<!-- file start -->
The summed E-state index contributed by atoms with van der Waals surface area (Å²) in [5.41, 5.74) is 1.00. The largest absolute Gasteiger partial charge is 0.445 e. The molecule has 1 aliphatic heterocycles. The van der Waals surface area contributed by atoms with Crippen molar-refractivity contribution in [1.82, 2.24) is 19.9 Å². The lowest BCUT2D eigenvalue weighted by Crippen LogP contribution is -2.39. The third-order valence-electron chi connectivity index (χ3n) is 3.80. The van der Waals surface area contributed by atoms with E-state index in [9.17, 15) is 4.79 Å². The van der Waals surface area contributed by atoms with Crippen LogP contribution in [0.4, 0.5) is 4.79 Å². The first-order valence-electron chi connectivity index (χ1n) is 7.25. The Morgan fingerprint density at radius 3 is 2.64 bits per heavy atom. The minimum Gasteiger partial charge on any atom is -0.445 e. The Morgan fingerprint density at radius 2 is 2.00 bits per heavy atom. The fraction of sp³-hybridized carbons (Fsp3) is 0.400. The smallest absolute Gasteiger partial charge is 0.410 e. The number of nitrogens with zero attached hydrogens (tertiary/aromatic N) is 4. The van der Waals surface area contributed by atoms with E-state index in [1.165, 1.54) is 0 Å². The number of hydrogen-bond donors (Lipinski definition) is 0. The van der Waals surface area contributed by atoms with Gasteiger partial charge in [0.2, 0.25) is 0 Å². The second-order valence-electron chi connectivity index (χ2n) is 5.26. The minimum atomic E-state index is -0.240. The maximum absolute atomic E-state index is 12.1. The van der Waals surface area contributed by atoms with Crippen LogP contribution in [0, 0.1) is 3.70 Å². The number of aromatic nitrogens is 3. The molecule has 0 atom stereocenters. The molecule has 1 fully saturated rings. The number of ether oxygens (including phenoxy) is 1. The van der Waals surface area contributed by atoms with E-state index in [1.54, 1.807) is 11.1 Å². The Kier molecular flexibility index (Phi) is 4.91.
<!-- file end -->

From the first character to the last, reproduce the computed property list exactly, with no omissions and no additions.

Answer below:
The summed E-state index contributed by atoms with van der Waals surface area (Å²) in [5.41, 5.74) is 1.00. The largest absolute Gasteiger partial charge is 0.445 e. The molecule has 1 aliphatic heterocycles. The van der Waals surface area contributed by atoms with Crippen molar-refractivity contribution in [1.82, 2.24) is 19.9 Å². The lowest BCUT2D eigenvalue weighted by Crippen LogP contribution is -2.39. The third-order valence-electron chi connectivity index (χ3n) is 3.80. The van der Waals surface area contributed by atoms with E-state index in [9.17, 15) is 4.79 Å². The van der Waals surface area contributed by atoms with Crippen LogP contribution in [0.4, 0.5) is 4.79 Å². The first-order valence-electron chi connectivity index (χ1n) is 7.25. The Morgan fingerprint density at radius 3 is 2.64 bits per heavy atom. The minimum Gasteiger partial charge on any atom is -0.445 e. The Morgan fingerprint density at radius 2 is 2.00 bits per heavy atom. The fraction of sp³-hybridized carbons (Fsp3) is 0.400. The smallest absolute Gasteiger partial charge is 0.410 e. The number of nitrogens with zero attached hydrogens (tertiary/aromatic N) is 4. The van der Waals surface area contributed by atoms with E-state index in [1.165, 1.54) is 0 Å². The number of hydrogen-bond donors (Lipinski definition) is 0. The van der Waals surface area contributed by atoms with Gasteiger partial charge in [0.2, 0.25) is 0 Å². The second-order valence-electron chi connectivity index (χ2n) is 5.26. The minimum atomic E-state index is -0.240. The maximum absolute atomic E-state index is 12.1. The van der Waals surface area contributed by atoms with Crippen LogP contribution in [0, 0.1) is 3.70 Å². The number of aromatic nitrogens is 3. The molecule has 0 atom stereocenters. The molecule has 1 fully saturated rings. The number of ether oxygens (including phenoxy) is 1. The van der Waals surface area contributed by atoms with E-state index in [1.54, 1.807) is 11.1 Å². The Kier molecular flexibility index (Phi) is 4.91.